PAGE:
Major Airlines Are Now Banning Pilots From Doing This
A familiar part of flying is headed for the history books thanks to new standards.
Commercial airline passengers know they can expect certain long-standing features of a typical flight, from flight attendants' safety demonstrations to air sickness bags in seatback pockets. But one seemingly timeless element of the in-flight experience is undergoing a change—and that means the next time you get on a plane, you might notice something different. Read on to find out what airline pilots are being banned from doing across the aviation industry, and why the shift is happening now.
British Airways is the latest airline to ban pilots from addressing passengers as "ladies and gentlemen."
You've heard it many times over the years as you've settled in to your flight: "Ladies and gentlemen, this is your captain speaking…" But you might not hear that message on some future trips—or possibly ever again.
That's because airline pilots across multiple airlines are being asked not to address passengers in the cabin as "ladies and gentlemen" as a way of making these announcements more inclusive.
In order to create an environment that reflects the diversity of the passengers in the cabin, British Airways is the latest airline that's asking pilots to use gender-neutral terms when addressing them, The Telegraph reports. The move is meant to tweak the announcements so they're inclusive of both the children onboard the aircraft, as well as new social norms around gender for people of any age. The move would bring the in-flight announcements in line with the standard already used in airports.
This change is part of an overall move toward diversity and inclusion in the industry.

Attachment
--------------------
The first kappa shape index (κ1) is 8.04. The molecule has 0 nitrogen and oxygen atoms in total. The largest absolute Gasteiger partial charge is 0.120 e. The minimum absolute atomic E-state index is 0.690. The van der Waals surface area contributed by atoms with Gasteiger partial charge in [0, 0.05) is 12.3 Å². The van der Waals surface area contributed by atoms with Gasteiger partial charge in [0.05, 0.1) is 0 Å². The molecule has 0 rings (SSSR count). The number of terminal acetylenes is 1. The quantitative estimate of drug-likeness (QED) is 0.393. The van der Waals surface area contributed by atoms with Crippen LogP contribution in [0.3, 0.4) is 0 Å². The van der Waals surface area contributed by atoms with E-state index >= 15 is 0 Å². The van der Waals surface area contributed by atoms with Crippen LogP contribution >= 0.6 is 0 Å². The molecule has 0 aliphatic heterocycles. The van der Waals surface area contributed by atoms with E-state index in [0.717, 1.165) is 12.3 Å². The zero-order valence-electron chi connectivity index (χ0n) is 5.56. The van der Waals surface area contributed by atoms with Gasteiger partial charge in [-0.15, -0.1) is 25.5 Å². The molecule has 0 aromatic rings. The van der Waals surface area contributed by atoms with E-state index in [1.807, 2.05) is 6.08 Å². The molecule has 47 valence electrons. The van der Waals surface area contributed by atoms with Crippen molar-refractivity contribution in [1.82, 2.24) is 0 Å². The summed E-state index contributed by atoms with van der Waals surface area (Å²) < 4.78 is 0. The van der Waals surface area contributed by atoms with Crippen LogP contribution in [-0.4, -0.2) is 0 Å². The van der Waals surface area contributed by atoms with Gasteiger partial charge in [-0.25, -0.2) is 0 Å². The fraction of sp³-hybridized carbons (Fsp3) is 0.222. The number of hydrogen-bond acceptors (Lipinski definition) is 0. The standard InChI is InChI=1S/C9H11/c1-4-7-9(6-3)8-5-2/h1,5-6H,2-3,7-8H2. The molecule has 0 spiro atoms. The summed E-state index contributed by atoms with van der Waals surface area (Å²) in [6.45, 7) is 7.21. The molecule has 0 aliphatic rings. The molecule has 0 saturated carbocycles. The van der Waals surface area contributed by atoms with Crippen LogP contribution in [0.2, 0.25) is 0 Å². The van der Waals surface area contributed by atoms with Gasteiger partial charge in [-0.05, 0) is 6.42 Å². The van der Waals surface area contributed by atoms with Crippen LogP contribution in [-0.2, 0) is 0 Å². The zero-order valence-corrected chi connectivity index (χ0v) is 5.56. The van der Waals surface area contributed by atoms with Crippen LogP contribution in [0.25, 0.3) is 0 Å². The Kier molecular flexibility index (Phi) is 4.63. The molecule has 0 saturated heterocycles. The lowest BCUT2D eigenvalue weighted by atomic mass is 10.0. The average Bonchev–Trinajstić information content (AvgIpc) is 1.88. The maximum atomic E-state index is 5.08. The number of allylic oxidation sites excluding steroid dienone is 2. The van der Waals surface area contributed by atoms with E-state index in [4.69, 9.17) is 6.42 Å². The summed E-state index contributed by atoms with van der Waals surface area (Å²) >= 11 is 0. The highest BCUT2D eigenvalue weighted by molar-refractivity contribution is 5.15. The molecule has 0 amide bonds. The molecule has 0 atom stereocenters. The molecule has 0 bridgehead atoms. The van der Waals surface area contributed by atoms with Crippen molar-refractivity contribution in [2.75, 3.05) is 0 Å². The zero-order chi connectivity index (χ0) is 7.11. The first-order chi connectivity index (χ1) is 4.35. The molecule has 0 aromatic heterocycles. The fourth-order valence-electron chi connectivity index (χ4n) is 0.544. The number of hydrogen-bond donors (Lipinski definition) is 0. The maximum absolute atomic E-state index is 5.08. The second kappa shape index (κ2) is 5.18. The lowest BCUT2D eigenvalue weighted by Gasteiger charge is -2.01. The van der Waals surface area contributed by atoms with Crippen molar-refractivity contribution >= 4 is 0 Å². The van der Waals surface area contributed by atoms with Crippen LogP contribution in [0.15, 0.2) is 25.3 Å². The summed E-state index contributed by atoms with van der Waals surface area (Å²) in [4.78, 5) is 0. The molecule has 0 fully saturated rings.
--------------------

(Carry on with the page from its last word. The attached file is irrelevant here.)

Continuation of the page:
A spokesperson for British Airways told The Telegraph, "We celebrate diversity and inclusion and we're committed to ensuring that all our customers feel welcome when traveling with us." Up until this point, the airline had encouraged pilots to introduce their own personalities when addressing passengers for a less-standardized approach to onboard announcements.
Many major airlines are now using gender-neutral greetings.
British Airways' change brings it in line with an array of other major airlines already making a push for gender-neutral greetings, as CNN reported. These include Lufthansa, EasyJet, Air Canada, Japanese airline JAL, and Air Malta, which just last month announced its pilots would steer clear of gendered terms. Instead, pilots and flight attendants will begin messages with "attention, all passengers."
Lufthansa said its change comes from having diversity and equality as core values.
Per CNN, when Lufthansa made its announcement this summer, the airline said that travelers could expect to be greeted as "guests." Or they might simply hear a message from the cockpit like, "Good morning here on board."
"Diversity and equality are core values for our company and our corporate culture," Lufthansa wrote in a statement. "From now on, we want to express this attitude in our language as well, and show that diversity is not just a phrase, but a lived reality."